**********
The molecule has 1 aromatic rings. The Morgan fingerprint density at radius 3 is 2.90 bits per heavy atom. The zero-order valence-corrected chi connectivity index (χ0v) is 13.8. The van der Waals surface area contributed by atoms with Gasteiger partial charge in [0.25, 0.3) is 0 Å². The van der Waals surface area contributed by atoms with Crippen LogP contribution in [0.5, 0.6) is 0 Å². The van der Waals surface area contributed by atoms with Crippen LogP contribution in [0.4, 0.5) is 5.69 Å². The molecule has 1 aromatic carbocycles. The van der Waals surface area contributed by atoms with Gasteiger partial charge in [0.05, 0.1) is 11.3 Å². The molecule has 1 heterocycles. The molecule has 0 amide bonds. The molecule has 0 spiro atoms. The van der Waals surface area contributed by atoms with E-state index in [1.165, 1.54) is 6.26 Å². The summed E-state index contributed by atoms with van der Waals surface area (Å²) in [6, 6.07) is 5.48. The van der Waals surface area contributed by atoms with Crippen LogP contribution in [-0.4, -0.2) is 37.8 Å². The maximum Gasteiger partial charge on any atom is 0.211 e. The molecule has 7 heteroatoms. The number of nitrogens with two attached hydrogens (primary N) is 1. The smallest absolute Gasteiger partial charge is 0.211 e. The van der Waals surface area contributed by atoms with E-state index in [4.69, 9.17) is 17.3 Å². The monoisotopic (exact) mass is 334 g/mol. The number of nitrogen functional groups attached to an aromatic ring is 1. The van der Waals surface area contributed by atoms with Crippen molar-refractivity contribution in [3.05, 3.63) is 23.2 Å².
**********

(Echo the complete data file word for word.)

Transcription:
The molecule has 1 aromatic rings. The Morgan fingerprint density at radius 3 is 2.90 bits per heavy atom. The zero-order valence-corrected chi connectivity index (χ0v) is 13.8. The van der Waals surface area contributed by atoms with Gasteiger partial charge in [0.25, 0.3) is 0 Å². The van der Waals surface area contributed by atoms with Crippen LogP contribution in [0.5, 0.6) is 0 Å². The van der Waals surface area contributed by atoms with Crippen LogP contribution in [0.4, 0.5) is 5.69 Å². The molecule has 1 aromatic carbocycles. The van der Waals surface area contributed by atoms with Gasteiger partial charge in [0.05, 0.1) is 11.3 Å². The molecule has 1 heterocycles. The molecule has 0 amide bonds. The molecule has 0 spiro atoms. The van der Waals surface area contributed by atoms with E-state index in [1.165, 1.54) is 6.26 Å². The summed E-state index contributed by atoms with van der Waals surface area (Å²) in [6, 6.07) is 5.48. The van der Waals surface area contributed by atoms with Crippen LogP contribution in [-0.4, -0.2) is 37.8 Å². The maximum Gasteiger partial charge on any atom is 0.211 e. The molecule has 7 heteroatoms. The number of nitrogens with two attached hydrogens (primary N) is 1. The smallest absolute Gasteiger partial charge is 0.211 e. The van der Waals surface area contributed by atoms with E-state index in [4.69, 9.17) is 17.3 Å². The monoisotopic (exact) mass is 334 g/mol. The number of nitrogen functional groups attached to an aromatic ring is 1. The van der Waals surface area contributed by atoms with Crippen molar-refractivity contribution in [3.05, 3.63) is 23.2 Å².